by Ann Leckie
Orbit Books, 2018. 439 pages.
Ann Leckie is incredibly skilled at building alien worlds and cultures and imagining how they will interact with each other. Provenance is set in the same universe as her brilliant Ancillary trilogy, after those events have taken place, but you don’t have to read the first trilogy to enjoy this book, which takes place on a different set of planets altogether.
We’re following the actions of Ingray, the foster daughter of the Netano, a powerful political leader on the planet Hwae. The Netano hasn’t yet chosen which of her children will be her successor, and Ingray has spent all her money trying to show up her brother Danach. She’s trying to break a person out of Compassionate Removal, a lifetime prison planet, and find out from him where he put the originals of the vestiges he stole and replaced with forgeries.
The first problem is that the person she’s broken out is delivered in a suspension pod. When he awakes, he says he is not the person she sought. And the captain of the ship she’s taking back to Hwae is in trouble with the ambassador from Geck – an alien race that no one dares offend.
That’s just the beginning of her problems, and the beginning of her embroilment in intergalactic affairs.
This one is similar to the second Ancillary book, Ancillary Sword, in that it reveals a seething mass of complicated local planetary politics. On Hwae, vestiges are revered and important – souvenirs and artifacts from important events. But some of the most revered vestiges may not be authentic. Then there are the people from another planetary system who want control of the gate in another system. Then there are the oh-so-alien Geck and the upcoming Conclave to renegotiate the treaty that keeps them from killing humans.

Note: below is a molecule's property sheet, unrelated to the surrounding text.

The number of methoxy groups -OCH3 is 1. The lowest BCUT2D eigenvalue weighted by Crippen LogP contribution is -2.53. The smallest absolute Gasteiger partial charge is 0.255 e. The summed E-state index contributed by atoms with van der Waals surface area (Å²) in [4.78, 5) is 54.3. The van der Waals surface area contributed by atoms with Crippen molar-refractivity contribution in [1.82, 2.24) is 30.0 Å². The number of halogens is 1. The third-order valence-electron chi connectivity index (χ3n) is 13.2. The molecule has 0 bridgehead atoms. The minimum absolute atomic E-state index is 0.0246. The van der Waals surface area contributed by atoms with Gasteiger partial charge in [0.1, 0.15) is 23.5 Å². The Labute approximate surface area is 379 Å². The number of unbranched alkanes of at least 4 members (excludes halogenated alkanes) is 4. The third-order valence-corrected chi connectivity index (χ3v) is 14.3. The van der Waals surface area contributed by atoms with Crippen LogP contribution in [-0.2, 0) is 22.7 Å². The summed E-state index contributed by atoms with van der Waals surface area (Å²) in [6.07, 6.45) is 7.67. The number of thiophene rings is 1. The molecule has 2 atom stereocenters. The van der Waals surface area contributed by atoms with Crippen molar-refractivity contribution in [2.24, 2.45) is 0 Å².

In this book, we aren’t dealing with the sentient Artificial Intelligence of the earlier books, though some people have mechs they can pilot with thought. But Hwae culture does have three genders, and I liked the way that was seamlessly woven into the story, including the pronouns used for the gender that’s neither male nor female – e, em, eir. The pronouns were used naturally and made a lot of sense. It seemed much more natural than using they, them, and their as singular pronouns.
I also like the way she shows us the importance of the vestiges and how they work, as well as the process on Hwae of naming a successor, who can then stand in for the person who does the naming. She weaves these details in seamlessly without spending all our time on exposition. We find out when it’s important to the plot.
The various plots and counterplots, including a murder mystery, finish up with the tension of a life-threatening hostage situation, so you’ve got a suspenseful read as well as a fascinating look at what alien cultures might be like.
After reading an Ann Leckie novel, I come away thinking – Now, why did we think that alien cultures would be so much like our own? Oh yeah, that way it’s easier to use human actors in science fiction films. Reading this book will open your mind to many more possibilities.
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Source: This review is based on a library book from Fairfax County Public Library.
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